The Honor System at Old Dominion University is based on individual integrity. This system assumes that every student will accept his or her role in the University community with a feeling of self-respect and duty. Lying, cheating and plagiarism all constitute violations of the Honor System. Each piece of work submitted by you such as homework and term papers must be your own work. As a member of our community of scholars at Old Dominion University, you are expected to adhere to the above pledge.

 

 

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10. Office Hours

1:00 PM - 4:00 PM on Wednesday and Thursday

 

 

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11. Texts

 

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12. Outline of Topics/Schedule

See Course Outline on the website http://jhollenbeck.com/courses/eci304/syllabus/sched.html

 

 

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13. Cultural Diversity

This course explores the use of technology in public schools and places considerable emphasis on equality of available resources and potential bias in software selection. In review criteria for selecting software for classroom use, emphasis is given to that which reflects all nations, creeds, and races of equal and respected status. In terms of hardware availability, course emphasis is given to resources available made possible by new legislation.

 

 

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14. Field Experience Expectations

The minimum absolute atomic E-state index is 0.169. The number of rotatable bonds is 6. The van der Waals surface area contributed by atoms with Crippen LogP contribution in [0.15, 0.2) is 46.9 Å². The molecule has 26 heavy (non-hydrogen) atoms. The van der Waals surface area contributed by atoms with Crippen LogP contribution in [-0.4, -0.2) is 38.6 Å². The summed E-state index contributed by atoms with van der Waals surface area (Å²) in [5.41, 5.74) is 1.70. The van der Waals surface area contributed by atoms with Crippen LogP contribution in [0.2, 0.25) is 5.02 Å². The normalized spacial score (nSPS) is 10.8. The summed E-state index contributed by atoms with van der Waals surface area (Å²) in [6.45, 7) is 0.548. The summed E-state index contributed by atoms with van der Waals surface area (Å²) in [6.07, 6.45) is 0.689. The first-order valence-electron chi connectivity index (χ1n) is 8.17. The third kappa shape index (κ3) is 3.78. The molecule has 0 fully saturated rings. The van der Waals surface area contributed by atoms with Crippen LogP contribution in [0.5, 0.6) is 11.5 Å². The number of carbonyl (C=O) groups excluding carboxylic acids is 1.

Candidates in all professional educational programs must understand and apply the practices and behaviors that are characteristic of developing career teachers. In addition to a knowledge of their academic content and the instructional skills necessary to teach that content, teacher candidates must demonstrate the values, attitudes, and commitments of the developing professional educator and must consider the effects that these dispositions have on student learning. Therefore, in all observation and practicum experiences in the Darden College of Education, teacher candidates will be evaluated through the use of the professional attributes scale, as well as any specific instructional evaluation required for the experience. Addressed in this evaluation will be attendance, punctuality, oral expression, written expression, tact and judgment, reliability and dependability, self-initiative and independence, collegiality and interaction with peers, organizational skills, response to feedback, and interaction with students. Candidates who do not satisfactorily demonstrate these attributes may be withdrawn from the observation, practicum, or student teaching experience and/or the teacher education program.